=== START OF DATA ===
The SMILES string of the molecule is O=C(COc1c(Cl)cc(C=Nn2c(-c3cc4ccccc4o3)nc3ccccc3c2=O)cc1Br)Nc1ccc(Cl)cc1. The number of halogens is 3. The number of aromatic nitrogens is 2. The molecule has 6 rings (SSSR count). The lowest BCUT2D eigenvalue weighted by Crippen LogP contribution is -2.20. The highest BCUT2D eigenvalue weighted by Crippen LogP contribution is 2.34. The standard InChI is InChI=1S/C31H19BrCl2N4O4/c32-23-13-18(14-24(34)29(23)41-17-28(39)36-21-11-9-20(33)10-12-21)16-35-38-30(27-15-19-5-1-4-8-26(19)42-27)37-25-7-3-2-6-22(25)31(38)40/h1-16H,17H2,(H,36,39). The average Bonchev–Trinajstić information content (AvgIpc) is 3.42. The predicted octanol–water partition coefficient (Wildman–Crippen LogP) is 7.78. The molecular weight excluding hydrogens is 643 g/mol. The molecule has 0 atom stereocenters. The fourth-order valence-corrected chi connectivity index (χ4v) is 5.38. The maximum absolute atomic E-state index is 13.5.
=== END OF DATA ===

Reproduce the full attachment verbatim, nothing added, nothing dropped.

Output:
The SMILES string of the molecule is O=C(COc1c(Cl)cc(C=Nn2c(-c3cc4ccccc4o3)nc3ccccc3c2=O)cc1Br)Nc1ccc(Cl)cc1. The number of halogens is 3. The number of aromatic nitrogens is 2. The molecule has 6 rings (SSSR count). The lowest BCUT2D eigenvalue weighted by Crippen LogP contribution is -2.20. The highest BCUT2D eigenvalue weighted by Crippen LogP contribution is 2.34. The standard InChI is InChI=1S/C31H19BrCl2N4O4/c32-23-13-18(14-24(34)29(23)41-17-28(39)36-21-11-9-20(33)10-12-21)16-35-38-30(27-15-19-5-1-4-8-26(19)42-27)37-25-7-3-2-6-22(25)31(38)40/h1-16H,17H2,(H,36,39). The average Bonchev–Trinajstić information content (AvgIpc) is 3.42. The predicted octanol–water partition coefficient (Wildman–Crippen LogP) is 7.78. The molecular weight excluding hydrogens is 643 g/mol. The molecule has 0 atom stereocenters. The fourth-order valence-corrected chi connectivity index (χ4v) is 5.38. The maximum absolute atomic E-state index is 13.5.